Wine Expert William Sokolin Dies April 28


William Sokolin of Water Mill died on April 28 in his Manhattan apartment, surrounded by his family. He was 85.

As a young man, Mr. Sokolin attended Horace Mann in Riverdale and Tufts University, where he excelled in sports. Survivors said he would recall a big moment in his life when he signed with Branch Rickey of the Brooklyn Dodgers “and saw images of Hank Greenberg dancing around him.” He left the Dodgers for the U.S. Army during the Korean War. When he returned from military service, he went directly into the family’s liquor business, which his father had opened on Madison Avenue in 1934, immediately after Prohibition ended. Mr. Sokolin discovered his passion for wine long before it reached the masses in America, and he innovatively changed the focus of the store from liquor to wine by 1959.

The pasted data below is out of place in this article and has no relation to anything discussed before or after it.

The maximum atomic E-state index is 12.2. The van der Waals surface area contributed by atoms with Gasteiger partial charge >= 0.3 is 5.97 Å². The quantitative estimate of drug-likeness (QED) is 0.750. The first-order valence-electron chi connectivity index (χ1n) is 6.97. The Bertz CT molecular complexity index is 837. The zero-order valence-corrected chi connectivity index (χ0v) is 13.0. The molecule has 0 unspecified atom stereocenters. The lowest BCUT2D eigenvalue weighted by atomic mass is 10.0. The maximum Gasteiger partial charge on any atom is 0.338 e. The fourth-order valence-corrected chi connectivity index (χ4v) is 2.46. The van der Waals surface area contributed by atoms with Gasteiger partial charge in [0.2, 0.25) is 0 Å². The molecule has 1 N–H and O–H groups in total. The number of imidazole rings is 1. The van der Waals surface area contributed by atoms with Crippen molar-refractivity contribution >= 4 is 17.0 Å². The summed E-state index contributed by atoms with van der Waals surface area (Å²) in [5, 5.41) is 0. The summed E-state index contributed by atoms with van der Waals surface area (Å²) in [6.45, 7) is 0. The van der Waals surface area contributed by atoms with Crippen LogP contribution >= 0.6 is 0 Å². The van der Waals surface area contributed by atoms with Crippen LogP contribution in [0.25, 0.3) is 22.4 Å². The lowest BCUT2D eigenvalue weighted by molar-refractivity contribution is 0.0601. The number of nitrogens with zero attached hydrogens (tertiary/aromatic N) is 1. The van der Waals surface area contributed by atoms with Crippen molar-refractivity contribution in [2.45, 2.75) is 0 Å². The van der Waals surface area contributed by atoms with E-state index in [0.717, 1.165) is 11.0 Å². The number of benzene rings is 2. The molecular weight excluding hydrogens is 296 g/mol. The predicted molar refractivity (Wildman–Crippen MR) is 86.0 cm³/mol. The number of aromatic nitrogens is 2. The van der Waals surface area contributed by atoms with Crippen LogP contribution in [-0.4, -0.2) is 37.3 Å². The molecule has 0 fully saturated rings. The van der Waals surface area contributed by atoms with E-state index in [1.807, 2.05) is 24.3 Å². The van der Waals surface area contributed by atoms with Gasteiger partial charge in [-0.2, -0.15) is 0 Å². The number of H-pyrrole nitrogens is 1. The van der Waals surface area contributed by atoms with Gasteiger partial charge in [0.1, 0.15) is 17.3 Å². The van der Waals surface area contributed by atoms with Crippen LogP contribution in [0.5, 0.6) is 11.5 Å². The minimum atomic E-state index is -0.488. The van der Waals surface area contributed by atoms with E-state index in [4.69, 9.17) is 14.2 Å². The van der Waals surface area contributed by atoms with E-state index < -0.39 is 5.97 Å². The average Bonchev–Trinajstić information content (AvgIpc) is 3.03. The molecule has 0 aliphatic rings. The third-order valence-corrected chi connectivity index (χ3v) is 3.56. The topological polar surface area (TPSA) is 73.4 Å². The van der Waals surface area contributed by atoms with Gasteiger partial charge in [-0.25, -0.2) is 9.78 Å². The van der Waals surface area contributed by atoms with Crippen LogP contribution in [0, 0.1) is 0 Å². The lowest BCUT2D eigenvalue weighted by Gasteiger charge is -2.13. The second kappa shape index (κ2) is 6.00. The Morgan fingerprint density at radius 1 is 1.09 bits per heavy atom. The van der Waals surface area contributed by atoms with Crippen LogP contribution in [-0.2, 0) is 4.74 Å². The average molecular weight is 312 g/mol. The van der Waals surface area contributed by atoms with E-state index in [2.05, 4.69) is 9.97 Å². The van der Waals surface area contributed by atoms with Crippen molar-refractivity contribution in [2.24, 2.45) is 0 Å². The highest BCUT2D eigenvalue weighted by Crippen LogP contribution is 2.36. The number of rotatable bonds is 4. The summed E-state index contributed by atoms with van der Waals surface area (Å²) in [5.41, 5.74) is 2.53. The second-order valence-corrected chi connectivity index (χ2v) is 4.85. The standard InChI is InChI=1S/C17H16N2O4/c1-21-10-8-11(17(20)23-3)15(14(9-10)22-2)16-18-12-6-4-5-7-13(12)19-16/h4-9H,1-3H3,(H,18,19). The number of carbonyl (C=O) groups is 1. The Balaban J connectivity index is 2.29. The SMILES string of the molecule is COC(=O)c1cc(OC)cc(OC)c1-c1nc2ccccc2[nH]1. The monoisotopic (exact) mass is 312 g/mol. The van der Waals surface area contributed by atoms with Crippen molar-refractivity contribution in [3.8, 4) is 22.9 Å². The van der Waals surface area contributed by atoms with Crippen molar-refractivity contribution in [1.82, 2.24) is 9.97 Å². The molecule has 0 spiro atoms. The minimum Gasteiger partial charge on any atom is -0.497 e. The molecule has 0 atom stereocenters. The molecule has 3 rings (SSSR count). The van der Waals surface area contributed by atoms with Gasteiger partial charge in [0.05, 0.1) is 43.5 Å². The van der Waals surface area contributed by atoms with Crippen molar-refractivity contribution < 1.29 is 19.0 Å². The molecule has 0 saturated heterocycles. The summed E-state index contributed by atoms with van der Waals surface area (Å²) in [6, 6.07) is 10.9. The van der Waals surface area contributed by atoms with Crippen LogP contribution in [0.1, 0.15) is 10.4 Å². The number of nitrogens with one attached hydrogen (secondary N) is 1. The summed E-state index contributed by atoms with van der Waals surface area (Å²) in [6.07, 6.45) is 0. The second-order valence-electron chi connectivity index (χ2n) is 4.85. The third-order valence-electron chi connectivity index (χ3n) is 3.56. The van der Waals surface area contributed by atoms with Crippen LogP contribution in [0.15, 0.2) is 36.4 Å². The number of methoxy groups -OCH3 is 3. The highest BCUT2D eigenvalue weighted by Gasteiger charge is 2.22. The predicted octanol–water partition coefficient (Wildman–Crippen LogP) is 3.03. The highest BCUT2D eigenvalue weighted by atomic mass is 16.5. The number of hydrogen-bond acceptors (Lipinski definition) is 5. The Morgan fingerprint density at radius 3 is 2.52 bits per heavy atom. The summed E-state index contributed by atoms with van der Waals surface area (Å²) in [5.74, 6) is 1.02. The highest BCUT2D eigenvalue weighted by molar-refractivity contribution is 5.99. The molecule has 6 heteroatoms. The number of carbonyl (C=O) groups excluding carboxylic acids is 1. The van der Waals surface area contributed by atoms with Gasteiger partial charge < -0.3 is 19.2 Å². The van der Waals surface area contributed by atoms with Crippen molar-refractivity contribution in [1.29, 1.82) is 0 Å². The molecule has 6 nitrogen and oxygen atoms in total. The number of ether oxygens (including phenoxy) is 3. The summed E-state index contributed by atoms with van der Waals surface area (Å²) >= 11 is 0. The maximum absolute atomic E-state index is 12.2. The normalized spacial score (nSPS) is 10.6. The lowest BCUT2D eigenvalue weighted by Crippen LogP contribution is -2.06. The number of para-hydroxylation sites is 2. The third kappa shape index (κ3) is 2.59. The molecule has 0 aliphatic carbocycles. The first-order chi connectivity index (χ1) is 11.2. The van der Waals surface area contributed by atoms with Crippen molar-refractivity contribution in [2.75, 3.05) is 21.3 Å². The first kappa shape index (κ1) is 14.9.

A pioneering force in the fine and rare wine business, Mr. Sokolin was considered one of the leading experts on the subject of wine and wine investing. He was a published author of “Liquid Assets” and “The Complete Wine Investor” and essentially invented the concept of fine wine investment in the Bordeaux market in the mid-1960s. He was known not only for his vast wine knowledge, but also for his charm, leaving customers with wonderful and memorable shopping experiences. He was once famously quoted as saying: “What is the definition of a good wine? It should start and end with a smile.”

Mr. Sokolin is survived by his wife, Gloria Sokolin; children, Deanne and David Sokolin; a son-in-law, Glenn Goldstein; and grandchildren, Jeremy and Lilly Goldstein.

Funeral services are private.

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